MAILED: April 13, 2001
EAU CLAIRE Each year carbon monoxide exposure and
explosions from gas leaks are responsible for hundreds of deaths and thousands of
trips to emergency rooms for treatment. Although most of these accidents occur in
homes or motor vehicles, there have been several incidences among outdoor enthusiasts
who use recreational vehicles.
In an effort to prevent this tragedy, University of Wisconsin-Eau Claire students
and the Eau Claire City-County Health Department have teamed up to inspect RVs,
including towable and motor home units, for elevated carbon monoxide and propane gas leaks. The annual
event, known as the Camper Clinic, is set for Saturday, April 28, from 8 a.m. to
4 p.m. in the Haas Fine Arts parking lot at UW-Eau Claire.
The clinic began nearly 30 years ago and is held the Saturday before opening
fishing weekend, when RVs typically come out of storage and may not be in good
"Environmental health as a rule is
preventative maintenance," said Michael Jensen, an environmental health
specialist with the Eau Claire City-County Health Department and 1979 UW-Eau
Claire graduate. "The purpose of the clinic is to find the problem before it
turns into a bigger problem."
UW-Eau Claire environmental and public health students belonging to the Student
National Environmental Health Association will work with staff from the Eau Claire
City-County Health Department to inspect a variety of RVs, including pick-up campers,
trailers, camping buses and vans. They will test a variety of fuel-burning equipment,
such as stoves, ovens, refrigerators, hot water heaters, interior and exterior
furnace exhaust, and propane tanks.
"Because of the type of activity associated with motor homes — the wear and tear that occurs from driving on or
off road — appliances can jar out of adjustment or gas couplings can loosen, "
Jensen said. "There’s always the potential for the development of gas
leaks or elevated carbon monoxide levels, so it’s a good idea to have your
camper inspected every year."
Last year the team of students and staff
members from the health department inspected 15 campers. They detected five gas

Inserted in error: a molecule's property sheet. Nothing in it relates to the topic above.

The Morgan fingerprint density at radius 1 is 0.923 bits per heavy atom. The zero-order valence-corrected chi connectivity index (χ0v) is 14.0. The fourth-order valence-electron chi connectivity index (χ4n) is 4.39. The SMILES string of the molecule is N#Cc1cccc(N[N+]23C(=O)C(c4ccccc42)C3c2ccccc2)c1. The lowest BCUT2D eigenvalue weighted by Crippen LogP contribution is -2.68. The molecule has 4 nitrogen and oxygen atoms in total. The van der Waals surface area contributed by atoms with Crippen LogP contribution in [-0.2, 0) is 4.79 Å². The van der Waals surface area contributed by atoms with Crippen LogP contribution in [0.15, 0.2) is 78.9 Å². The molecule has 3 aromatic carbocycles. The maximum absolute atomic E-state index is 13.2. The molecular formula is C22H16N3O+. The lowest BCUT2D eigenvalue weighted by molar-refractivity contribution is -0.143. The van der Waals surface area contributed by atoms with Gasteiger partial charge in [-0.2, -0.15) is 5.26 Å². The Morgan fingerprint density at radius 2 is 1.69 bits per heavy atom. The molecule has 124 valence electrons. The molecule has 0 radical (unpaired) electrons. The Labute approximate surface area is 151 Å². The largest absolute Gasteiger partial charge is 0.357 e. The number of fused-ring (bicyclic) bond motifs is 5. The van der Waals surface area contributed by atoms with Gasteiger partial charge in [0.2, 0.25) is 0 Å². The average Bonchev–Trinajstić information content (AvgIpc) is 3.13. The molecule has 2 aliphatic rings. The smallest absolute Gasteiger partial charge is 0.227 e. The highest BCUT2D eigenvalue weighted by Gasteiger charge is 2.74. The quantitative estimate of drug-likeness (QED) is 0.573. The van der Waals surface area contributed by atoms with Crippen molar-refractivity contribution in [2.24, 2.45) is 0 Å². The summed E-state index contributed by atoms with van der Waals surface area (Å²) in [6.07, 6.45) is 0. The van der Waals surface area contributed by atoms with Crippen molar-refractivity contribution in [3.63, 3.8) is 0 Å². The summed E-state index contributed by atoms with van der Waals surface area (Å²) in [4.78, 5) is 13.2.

leaks in gas lines or connections that needed repair, adjustment or cleaning of
the burner valves. None of the campers tested for high carbon monoxide levels
inside. However, three campers had elevated carbon monoxide levels in the heat
ducts indicating possible defects in the heat exchanger, and four campers had
elevated levels of carbon monoxide near the oven burners or pilot lights.
Approximately 15 students take part in the event each year, said Dr. Robert
Nelson, professor of environmental health at UW-Eau Claire. "The clinic is a
great experience for our students — it has all the elements of an
environmental health job. Not only does the activity give them hands-on
experience with sampling equipment, it also gives them a chance to deal directly
with the public, answer questions and make recommendations."
Most of the time the campers check out fine, but if even one potentially
deadly problem is detected, we’ve accomplished a lot, said Nelson, who has been
involved with the clinic since 1973. "It’s usually the explosions and accidental
poisonings that make the headlines, but the good news is that many of these
problems are caught before a disaster strikes."
The clinic is free, but donations to SNEHA are welcome. For more information,
contact the Eau Claire City-County Health Department at (715) 839-4718 or Nelson at
Janice B. Wisner
UW-Eau Claire News Bureau
Updated: April 13, 2001